Data Breach Cost Study Raises Red Flag on IoT

Connected devices heighten risks for companies while response teams and AI platforms lower them, according to Ponemon Institute

Data breaches have such wide-ranging effects that it’s tricky to pre-dict the financial damage they might do. But still predictions are made.


This month the Ponemon Institute released its annual study that examines the costs of data breaches in the previous year as well as the factors that raised or mitigated those costs. Cybersecurity attorneys say that the report, while providing the typical fodder for legal departments and C-suites to mull over when assessing their data breach risks, points out some topics such as Internet-of-Things devices that will require their further attention.

Among nations surveyed, the U.S. unsurprisingly had the highest aver-age total cost for a data breach last year at about $8 million, more than double the global average. That figure is expectedly rising as data breaches are increasing in size and exposing more records apiece. What is new in this year’s report, which surveyed 477 companies worldwide, is that it took into account whether they used artificial intelligence in their data security tools and whether they had extensive use of IoT devices.

According to the report, the average time it took for a company to identify a breach was 197 days, and the average time to contain it afterward was 69 days. But the reports tressed the effectiveness of certain measures, such as having an incident response team of attorneys, investigators and other experts in place. That alone lowered the average cost per compromised record by $14 per capita.

Christopher Achatz, a data privacy and security attorney at Boulder firm Koenig Oelsner Taylor Schoenfeld & Gaddis, noted that while the yearly Ponemon reports cite growing numbers in the average total costs for breaches, their findings can be “over-blown.” In Achatz’s experience, the average cost per data record margin-ally decreases as a data breach affects more records.

But the report’s central theme of breach readiness as cost mitigation still holds true, he said.“When you’re trying to reduce the cost of data breaches, the best thing you can do is identify them early and respond quickly,” Achatz said. If the company can respond swiftly and contain the breach within statutorily required timeframes, it is less likely to see its costs multiply through litigation and regulatory penalties.Failing to meet those timeframes of-ten brings negative media attention, which in turn can inflict repetitional damage on the company and the costs that come with that, Achatz added.

According to Denver-based Ballard Spahr partner and data privacy and security attorney David Stauss, what really begs further discussion in the report is the data breach risk a company assumes by using IoT devices. The Ponemon Institute estimated that “extensive IoT use” resulted in an average of breached companies spending $5 more per record. “[There port] just says you have more risk”by deploying IoT devices, “and not alot of discussion about why,” Stauss said.

Internet-connected devices, from computers to vehicles to home appliances, already outnumber the world’s population and could exceed 20 billion by 2020, according to research firm Gartner. “Everyone has an IoT device right now, and it’s called your phone,” Stauss said.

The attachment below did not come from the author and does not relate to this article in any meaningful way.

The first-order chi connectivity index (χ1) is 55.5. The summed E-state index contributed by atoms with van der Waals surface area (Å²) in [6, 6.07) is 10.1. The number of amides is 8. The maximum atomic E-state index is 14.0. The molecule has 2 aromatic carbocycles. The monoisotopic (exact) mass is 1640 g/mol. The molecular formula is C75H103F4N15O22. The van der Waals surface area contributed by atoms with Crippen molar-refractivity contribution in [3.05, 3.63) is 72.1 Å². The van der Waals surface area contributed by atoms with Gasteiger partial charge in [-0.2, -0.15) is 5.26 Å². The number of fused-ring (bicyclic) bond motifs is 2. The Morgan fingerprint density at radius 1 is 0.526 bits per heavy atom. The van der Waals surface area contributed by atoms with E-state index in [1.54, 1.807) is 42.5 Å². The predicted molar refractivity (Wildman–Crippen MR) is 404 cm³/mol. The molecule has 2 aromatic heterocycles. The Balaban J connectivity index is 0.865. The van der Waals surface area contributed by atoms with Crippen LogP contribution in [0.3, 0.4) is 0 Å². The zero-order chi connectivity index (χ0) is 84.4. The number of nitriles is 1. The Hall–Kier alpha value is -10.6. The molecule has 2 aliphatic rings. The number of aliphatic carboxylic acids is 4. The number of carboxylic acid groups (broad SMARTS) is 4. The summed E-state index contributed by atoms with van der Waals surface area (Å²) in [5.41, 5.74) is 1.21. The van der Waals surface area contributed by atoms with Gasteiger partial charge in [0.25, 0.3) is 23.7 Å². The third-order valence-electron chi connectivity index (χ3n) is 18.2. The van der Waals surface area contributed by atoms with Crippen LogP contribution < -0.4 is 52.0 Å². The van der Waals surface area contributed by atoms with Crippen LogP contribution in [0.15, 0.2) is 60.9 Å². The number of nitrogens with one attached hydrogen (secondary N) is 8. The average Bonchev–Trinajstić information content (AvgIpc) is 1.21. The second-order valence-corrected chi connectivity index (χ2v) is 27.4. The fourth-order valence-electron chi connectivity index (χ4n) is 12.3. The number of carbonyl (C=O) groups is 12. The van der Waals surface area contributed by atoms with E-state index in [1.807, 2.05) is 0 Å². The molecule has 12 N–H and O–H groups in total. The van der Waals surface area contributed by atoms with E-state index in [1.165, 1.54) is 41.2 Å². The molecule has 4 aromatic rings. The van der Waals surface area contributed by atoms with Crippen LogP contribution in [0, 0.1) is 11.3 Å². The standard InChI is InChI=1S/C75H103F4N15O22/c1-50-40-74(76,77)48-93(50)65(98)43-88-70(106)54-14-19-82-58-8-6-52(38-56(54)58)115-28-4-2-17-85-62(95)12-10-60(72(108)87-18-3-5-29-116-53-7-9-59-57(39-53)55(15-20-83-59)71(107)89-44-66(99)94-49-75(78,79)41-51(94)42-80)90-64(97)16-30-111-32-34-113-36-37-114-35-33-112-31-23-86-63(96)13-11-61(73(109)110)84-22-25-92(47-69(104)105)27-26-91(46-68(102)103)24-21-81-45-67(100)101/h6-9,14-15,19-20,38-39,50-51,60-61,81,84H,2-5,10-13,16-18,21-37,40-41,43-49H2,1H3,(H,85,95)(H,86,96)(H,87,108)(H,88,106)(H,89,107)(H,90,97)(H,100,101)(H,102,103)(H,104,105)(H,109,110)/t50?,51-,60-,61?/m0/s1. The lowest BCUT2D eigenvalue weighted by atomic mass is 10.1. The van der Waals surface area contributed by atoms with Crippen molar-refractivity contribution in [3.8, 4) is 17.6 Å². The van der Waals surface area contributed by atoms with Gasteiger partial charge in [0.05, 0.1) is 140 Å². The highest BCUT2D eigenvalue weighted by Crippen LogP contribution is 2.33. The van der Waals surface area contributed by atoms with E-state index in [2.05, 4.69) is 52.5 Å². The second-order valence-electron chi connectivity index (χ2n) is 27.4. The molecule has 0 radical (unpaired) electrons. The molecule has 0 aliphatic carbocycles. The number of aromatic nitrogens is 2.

When the Ponemon report cites significant IoT use as a cost aggravator, it’s unclear on what constitutes “significant” use for a company, Stauss noted. He added, however, that there’s still the takeaway for companies that they need to address the emerging use of IoT.

The prevalence of IoT devices gives hackers that many more connected entry points for infiltrating a company’s data networks, and they can be especially vulnerable in and of themselves. “A lot of these IoT de-vices that are being pushed to mar-ket may not have [security] updates available, so they may have inherent vulnerabilities,” Stauss said.

There are “hidden” costs of data breaches that cybersecurity attorneys say companies would do well to consider, including the losses that occur from putting operations on hold. When a breach occurs, company leadership from the general counsel to the chief financial officer, not just the IT department, has to drop every-thing to respond to the incident. For those executives pausing other high-level tasks and projects carries a significant cost on its own, Stauss said.

Another cost that can be difficult to predict is customer churn. “If you’re having an issue that affects your customers, how does that affect how they view your company?” Stauss said.

In other words, are consumers making purchasing decisions based on who’s been hacked? “That’s up for debate right now,” Stauss said.There’s a theory that, consumers receiving an “overload” of breach re-porting may be more numb to new data breach reports as they proliferate.

The Ponemon report emphasized the benefit of having an incident response team ready in case of a breach. On average, that decreased the cost of breach by an average of $14 per compromised record last year. Achatz said that waiting until a breach occurs before engaging a forensic investigator, for example, can raise costs by making those ex-perts more expensive; in the heat of a breach, the company loses leverage in the cost-of-service negotiations.

— Doug Chartier

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